Orange County, Calif. is suing the state to block needle exchange programs in four of its cities. In Madison County, Ind., county commissioners have revived a syringe swap program after shutting down an earlier version in 2017.
In some communities where needle distribution has been controversial, its morality has been called into question for enabling drug users to break the law. In others, where programs have been welcomed, they’ve been hailed for stemming the spread of infectious diseases.
“It’s not that I’m unsympathetic in terms of trying to reduce the incidence of infection in the drug use population,” said Andrew Do, an Orange County supervisor.
“But we have to do it in a way that we don’t expose the rest of the population, the much bigger population, to even greater risk of harm.”
Do said the now-shuttered program was inadequately staffed and distributed far more needles than it collected. “Realistically, in my mind, I call it a needle giveaway program.
Because it allows each person to get up to 200 free needles a day.” That is, a person turning in one needle could get 20 more up to 10 times a day.
That imbalance, the supervisors held, led to a flood of discarded needles throughout the county. Do mentioned a clean-up effort of a homeless encampment along the Santa Ana River while the program was still operating.
“Within a stretch of less than half of a mile, we recovered 14,000 used needles.” Syringes were also being found tucked inside books at a local public library.
Public concerns about discarded used needles were one factor that led to Madison County, Indiana’s syringe exchange program being shut down in 2017 after two years in operation. The program, run by the county health department, had been created in response to a 30 percent rise in viral hepatitis cases in 2015.
In June, the program got a second chance when county commissioners voted unanimously to resume a modified version of the program — this time run by a nonprofit organization instead of by the county. In counties elsewhere across the United States, similar programs are running smoothly and showing positive results by at least one measure: Taking in more needles than they distribute. But that’s just one potential benefit.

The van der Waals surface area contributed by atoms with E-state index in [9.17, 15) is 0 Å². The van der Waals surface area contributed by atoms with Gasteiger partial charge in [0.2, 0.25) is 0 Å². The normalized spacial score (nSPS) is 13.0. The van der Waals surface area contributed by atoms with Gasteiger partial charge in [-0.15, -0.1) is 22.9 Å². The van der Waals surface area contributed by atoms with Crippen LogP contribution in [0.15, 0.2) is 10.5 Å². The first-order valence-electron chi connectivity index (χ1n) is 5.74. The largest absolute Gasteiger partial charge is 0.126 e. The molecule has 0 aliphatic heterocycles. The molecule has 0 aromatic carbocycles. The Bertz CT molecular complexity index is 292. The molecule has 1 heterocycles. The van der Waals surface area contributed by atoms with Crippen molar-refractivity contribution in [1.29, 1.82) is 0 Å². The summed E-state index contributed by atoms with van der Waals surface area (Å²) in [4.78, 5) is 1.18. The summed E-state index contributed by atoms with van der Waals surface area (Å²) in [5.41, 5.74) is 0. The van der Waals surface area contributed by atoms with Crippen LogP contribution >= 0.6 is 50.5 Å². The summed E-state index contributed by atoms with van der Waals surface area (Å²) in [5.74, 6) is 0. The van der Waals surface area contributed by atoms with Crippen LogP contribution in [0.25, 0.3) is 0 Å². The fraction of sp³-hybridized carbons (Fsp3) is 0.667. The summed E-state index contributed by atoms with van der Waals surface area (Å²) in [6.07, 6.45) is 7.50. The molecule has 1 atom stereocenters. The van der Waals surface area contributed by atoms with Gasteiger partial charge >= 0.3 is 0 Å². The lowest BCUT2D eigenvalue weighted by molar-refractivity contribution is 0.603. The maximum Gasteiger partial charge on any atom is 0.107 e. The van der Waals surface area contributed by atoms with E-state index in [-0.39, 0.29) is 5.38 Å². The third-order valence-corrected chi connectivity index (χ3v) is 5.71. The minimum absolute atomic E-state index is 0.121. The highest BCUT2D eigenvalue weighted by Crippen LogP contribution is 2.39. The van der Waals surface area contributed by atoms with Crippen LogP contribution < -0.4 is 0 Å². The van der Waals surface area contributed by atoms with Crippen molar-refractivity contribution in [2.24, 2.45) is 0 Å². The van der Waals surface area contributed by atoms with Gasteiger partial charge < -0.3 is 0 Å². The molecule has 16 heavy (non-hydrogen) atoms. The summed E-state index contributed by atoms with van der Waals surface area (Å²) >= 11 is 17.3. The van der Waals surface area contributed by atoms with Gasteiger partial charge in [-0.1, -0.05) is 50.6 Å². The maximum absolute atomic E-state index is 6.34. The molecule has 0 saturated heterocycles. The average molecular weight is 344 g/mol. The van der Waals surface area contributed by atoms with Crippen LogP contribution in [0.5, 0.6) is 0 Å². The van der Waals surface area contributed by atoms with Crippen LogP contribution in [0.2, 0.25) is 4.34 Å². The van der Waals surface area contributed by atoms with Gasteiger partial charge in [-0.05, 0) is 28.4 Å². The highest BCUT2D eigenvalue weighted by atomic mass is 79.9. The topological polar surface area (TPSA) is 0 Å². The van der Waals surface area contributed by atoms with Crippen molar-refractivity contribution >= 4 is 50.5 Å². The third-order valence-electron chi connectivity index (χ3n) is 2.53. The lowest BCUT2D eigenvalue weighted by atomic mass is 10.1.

According to the Centers for Disease Control and Prevention, participants in syringe exchange programs are five times more likely to enter drug treatment programs. They’re 3.5 times more likely to stop injecting drugs. Research also shows that more than 90 percent of syringes distributed are returned. Generally, statistics show that the programs do not increase drug consumption.
The difference between contentment and conflict often hinges on how a state writes its laws allowing such programs to exist — and the extent to which they do more than just hand out needles.
Under California law, needle exchange programs can be set up by the county or the state, according to Supervisor Do. “On the one hand it provides for local input and control, and in the very next subparagraph, it says, by the way, the state department of public health can bypass all that and issue its own permit,” he said.
A former county deputy district attorney, he chaired the Orange County Board last year and recommended suing the state. A judge issued an injunction stopping the program until the case goes to trial in October.
In Kentucky, the State Legislature passed a law in 2015 to address rising rates of heroin use and overdose death. It enabled county health departments to establish Harm Reduction and Syringe Exchange Programs to address the spread of HIV and other blood-borne diseases. A 2017 state health department report ranked Kentucky as having one of the highest rates of hepatitis C in the nation, based on data from 2008 to 2015.
Henderson County is among the latest to approve a syringe exchange program. In the Blue Grass state, approval is needed from the county and city.
Clayton Horton is director of the Green River District Health Department, which encompasses Henderson. He said that while Henderson and neighboring Daviess counties aren’t at crisis levels regarding the opioid epidemic, it was an easy sell to get local buy-in.
“That required us to do a lot of education and do some advocacy with local governmental bodies …. We weren’t asking for resources; we’re weren’t asking them to pay for it,” he said. “But we were asking them to consent and agree and to trust us and to trust the evidence-based practice to set these up and run them.”Hero 1